The case of Glory Bassey, a 31-year-old woman from Akwa Ibom state in Southern Nigeria demonstrates the destructive effects of witchcraft beliefs in Nigeria and the threat which the continued belief in occult forces poses to the lives and well being of the people if these mystical notions are not challenged, debunked and dispelled.

 

To the ‘enlightened’, witchcraft may appear an innocuous belief, which people entertain or use for ‘entertainment’. However, in Nigeria, witchcraft is a serious issue, a ‘threatening reality’, an idiom which many people use to interpret their experiences particularly misfortunes such as sickness and deaths.  Accusations constitute forms of death sentence because people do not stop at deploying the narratives of witchcraft to define their tragic experiences, they go further to take action against the alleged witches. Accusers attack, kill or eliminate alleged witches in a brutal manner. So it is in the case of Glory Bassey.

Bassey is reported to have killed her father after accusing him of being responsible for the death of her mother, her two late husbands, and five children.  People in Nigeria find multiple cases of death strange and extraordinary particularly when they happen to a person, in a family and within a short period of time. There is the tendency to ask that popular question which anthropologists have often referred to: Why me? With the question, ‘why me?’, people who suffer misfortune often take a leap into the occult world.

 

They often think that a magical force might be behind these occurrences and the person who is directly or indirectly associated with or believed to be the magical force behind these misfortunes is believed to be a vicious individual and is often dealt with without compassion.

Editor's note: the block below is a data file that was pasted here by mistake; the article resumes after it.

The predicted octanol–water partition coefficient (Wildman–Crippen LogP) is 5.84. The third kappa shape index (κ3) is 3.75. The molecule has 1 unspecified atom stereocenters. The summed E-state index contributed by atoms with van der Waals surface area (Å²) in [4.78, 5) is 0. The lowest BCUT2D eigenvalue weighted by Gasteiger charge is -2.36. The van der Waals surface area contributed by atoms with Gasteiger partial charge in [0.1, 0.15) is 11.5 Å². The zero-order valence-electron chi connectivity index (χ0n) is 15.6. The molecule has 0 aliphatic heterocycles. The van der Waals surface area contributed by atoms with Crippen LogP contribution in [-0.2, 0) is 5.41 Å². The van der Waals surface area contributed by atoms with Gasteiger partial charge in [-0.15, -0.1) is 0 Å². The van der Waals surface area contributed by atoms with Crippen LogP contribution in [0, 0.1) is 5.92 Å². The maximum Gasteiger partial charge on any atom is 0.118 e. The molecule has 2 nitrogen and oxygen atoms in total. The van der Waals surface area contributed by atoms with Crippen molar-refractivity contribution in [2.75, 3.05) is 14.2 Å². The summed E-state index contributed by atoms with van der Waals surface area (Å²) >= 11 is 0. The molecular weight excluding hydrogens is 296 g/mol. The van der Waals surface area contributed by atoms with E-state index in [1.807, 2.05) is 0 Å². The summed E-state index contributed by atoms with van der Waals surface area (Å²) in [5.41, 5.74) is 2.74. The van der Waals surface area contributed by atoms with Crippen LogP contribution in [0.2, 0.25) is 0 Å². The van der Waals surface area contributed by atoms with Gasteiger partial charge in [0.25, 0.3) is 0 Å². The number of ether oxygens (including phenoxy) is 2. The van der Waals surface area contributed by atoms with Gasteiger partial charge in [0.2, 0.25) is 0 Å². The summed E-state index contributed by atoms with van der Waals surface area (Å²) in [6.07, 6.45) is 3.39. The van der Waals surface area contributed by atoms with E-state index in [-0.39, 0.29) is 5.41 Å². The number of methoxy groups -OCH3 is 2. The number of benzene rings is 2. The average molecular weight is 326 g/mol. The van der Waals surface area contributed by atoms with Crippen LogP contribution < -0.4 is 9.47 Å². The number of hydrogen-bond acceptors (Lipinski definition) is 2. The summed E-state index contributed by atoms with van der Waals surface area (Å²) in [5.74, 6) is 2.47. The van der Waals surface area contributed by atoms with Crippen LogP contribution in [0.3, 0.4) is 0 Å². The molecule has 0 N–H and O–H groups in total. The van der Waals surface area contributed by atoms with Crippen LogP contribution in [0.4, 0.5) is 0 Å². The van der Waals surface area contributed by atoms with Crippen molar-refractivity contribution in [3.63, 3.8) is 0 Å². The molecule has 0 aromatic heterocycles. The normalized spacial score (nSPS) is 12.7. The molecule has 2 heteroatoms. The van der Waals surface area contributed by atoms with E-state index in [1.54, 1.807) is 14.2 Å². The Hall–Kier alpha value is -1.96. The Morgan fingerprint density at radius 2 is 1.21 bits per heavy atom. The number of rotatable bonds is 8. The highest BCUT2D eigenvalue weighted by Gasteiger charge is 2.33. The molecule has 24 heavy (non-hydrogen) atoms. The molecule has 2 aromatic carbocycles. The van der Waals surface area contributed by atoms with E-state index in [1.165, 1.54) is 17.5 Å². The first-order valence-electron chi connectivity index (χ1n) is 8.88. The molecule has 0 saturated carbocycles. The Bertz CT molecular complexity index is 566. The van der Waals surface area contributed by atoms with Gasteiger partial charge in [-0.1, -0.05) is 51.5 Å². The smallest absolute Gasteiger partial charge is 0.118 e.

Prior to the violent confrontation, Bassey went to the grave of the late mother to ask her for solutions to her problems. The mother ‘appeared’ to her in a dream and revealed that the father was responsible for all her problems. Bassey then confronted her father and in the course of the encounter, she hit him with a stick and he later died as a result of the injuries that he sustained.

As in similar cases of witchcraft accusation that happen in this region, Bassey has made the father a scape goat by putting all the blame on him. She never paused to think if a person could actually kill another through occult means. She never bothered to ask: “What would my father gain by killing the wife, the sons in law and the grandchildren? Unfortunately, the ‘logic’ of witchcraft does not allow such critical thinking and reflection.

Hence, it is critical to identify and challenge various misconceptions, which inform accusations of witchcraft in this case and in other supposed cases of occult harm.

First of all, there is a notion among Nigerians that occult forces are responsible for misfortunes. This notion is invoked particularly when there are multiple cases of misfortune. Nigerians need to be enlightened and re-oriented to know that this is a mistaken idea that has no basis in reason or in reality. It is quite understandable that the shock of suffering such tragedies could trigger a flight away from common sense to the uncommon and irrational realm.

However, the abandonment of reason only gives legitimacy to absurdities which could make persons to commit criminal and atrocious crimes as Bassey did.

 

Also baseless is the idea of talking to the dead. I mean why talk to the dead or better why claim that a dead person has spoken to you? One of the reasons why we declare people dead is that we can no longer communicate with them, or they with us. Just as people who are dead are not capable of talking, they are also unable to hear us because they are dead. So talking to them is a futile venture, and a waste of time.

 

In addition, dead people cannot talk back to us directly on the graveyard or indirectly through dreams. People across Nigeria and Africa need to abandon this supposition and religions that give credence to such mistaken notions by laying claim to divine revelation should be critically examined.

 

To see people in the dream is not as a result of any direct encounter or communication with the individuals in question. It has nothing to do with reality, the real persons per se but everything to do with our inner desires, imaginings and anxieties, the operations of our psychological states, the conscious and sub conscious faculties.

A massive enlightenment campaign is needed to dispel these misconceptions that inform allegations of witchcraft. Nigeria needs educational programs that target young people and get them to freely think and question all beliefs and narratives that are used to interpret misfortune.

However we can only achieve this historic enlightenment if the Nigerian society begins to encourage critical evaluation of ALL religious, cultural and traditional claims.

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